APPLICATION FOR EXTENSION MADE AHEAD OF TIME REFUSED: AN UNREASONABLE SECOND BITE OF THE CHERRY

In Bedzhamov & Ors Re Vneshprombank LLC [2019] EWHC 1430 (Ch) Mrs Justice Falk refused an application for an extension of time that had been made ahead of the date of compliance. In these circumstances the courts will normally grant reasonable applications for extensions of time.  On the facts of this case the application was not reasonable and was refused.  The case highlights the need to be prompt in an application and make applications to extend as early as possible. (It also highlights the fact that compliance with an order is always the safer option.)

If this application had come before me without the history I have just described, and without the previous attempt to extend the deadline, which was only partially successful, I might well have been inclined to grant the application. But I think that in all the circumstances it is an unreasonable second bite at the cherry, made at the 11th hour rather than being made promptly on becoming aware of any difficulties not apparent at the hearing before Morgan J.”

THE JUDGMENT

  1. I have listened carefully to what you have both said. I accept that this is not an application for relief from sanctions, and that the principles applicable to relief from sanctions do not apply. It is an application that was made just in time for an extension of time. The ordinary principle (which is not in dispute) is that the court will grant reasonable extensions of time sought prior to expiry of a deadline if they do not imperil hearing dates or otherwise disrupt proceedings: Hallam Estates v. Baker (2014) 4 Cost LR at 26.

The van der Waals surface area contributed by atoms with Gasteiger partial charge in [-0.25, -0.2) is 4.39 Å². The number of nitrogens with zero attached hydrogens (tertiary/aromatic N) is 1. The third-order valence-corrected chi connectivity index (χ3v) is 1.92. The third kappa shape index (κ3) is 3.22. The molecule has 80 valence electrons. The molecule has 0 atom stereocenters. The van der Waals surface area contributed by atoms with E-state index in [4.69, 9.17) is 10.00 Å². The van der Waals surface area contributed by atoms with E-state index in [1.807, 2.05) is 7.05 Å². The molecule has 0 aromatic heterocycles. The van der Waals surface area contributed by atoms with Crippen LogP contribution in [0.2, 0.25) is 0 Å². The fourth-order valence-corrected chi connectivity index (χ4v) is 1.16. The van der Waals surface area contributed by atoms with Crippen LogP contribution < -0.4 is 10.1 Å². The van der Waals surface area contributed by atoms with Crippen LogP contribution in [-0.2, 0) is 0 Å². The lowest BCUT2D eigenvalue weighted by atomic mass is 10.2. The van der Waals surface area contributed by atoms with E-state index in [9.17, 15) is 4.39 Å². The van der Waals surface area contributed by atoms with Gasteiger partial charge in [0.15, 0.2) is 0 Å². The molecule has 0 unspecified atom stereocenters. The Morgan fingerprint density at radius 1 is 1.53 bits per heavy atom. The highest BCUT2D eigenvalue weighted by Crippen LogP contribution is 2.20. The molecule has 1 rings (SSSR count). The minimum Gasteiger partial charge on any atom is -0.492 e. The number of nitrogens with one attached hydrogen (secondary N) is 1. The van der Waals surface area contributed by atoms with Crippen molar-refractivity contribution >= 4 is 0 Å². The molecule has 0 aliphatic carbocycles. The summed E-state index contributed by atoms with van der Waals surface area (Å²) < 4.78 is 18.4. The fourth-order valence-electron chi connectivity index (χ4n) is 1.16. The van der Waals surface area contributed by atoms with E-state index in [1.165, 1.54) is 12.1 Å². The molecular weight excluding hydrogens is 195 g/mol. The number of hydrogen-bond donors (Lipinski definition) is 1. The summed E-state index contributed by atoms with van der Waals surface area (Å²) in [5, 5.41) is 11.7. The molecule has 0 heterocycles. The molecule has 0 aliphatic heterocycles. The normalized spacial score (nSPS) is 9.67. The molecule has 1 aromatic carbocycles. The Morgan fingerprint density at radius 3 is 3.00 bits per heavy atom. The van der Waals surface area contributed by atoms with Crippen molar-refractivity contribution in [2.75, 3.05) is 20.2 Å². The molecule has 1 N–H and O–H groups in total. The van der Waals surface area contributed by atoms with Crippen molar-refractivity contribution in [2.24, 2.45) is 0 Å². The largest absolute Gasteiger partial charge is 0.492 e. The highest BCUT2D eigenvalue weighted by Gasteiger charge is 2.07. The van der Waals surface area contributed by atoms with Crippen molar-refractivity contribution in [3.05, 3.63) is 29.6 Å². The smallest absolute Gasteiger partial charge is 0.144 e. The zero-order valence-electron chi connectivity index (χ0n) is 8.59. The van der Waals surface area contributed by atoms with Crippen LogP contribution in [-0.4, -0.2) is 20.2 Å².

2. What has happened here is that the first defendant is asking for an extension of time to make an application, if so advised, to set aside or vary a freezing order and search order originally made ex parte on 27 March 2019. The current deadline is 17 May and a 14 day extension is sought, to 31 May. The application was made on 17 May.
  3. The background is that at the return date hearing on 10 April, Mr Justice Fancourt included in one of the orders he made a provision that any application to set aside or vary must be made by 10 May 2019. That date was proposed by Leading Counsel for the first defendant.
  4. By that stage, Counsel would have been aware of the very significant affidavit evidence that had been served in support of the freezing order. That evidence, in fact, would have been available for around two weeks, and on the face of it there would have been adequate time to assess the scale of the task involved in deciding whether to make, and if so to prepare, a set aside application.
  5. The 10 May date ordered by Fancourt J was subsequently extended by one week, to 17 May, by an order made by Mr Justice Morgan on 29 April. It is important to note that Morgan J’s order was made in response to an application that the deadline should be extended to 31 May. Morgan J did not grant an application in those terms. He granted a much shorter extension to 17 May. The transcript of his judgment says that he thought it important that the parties know at an early date whether an application to vary or discharge the freezing order was going to be pursued or not pursued, and for that reason he gave a shorter extension of time than the one sought.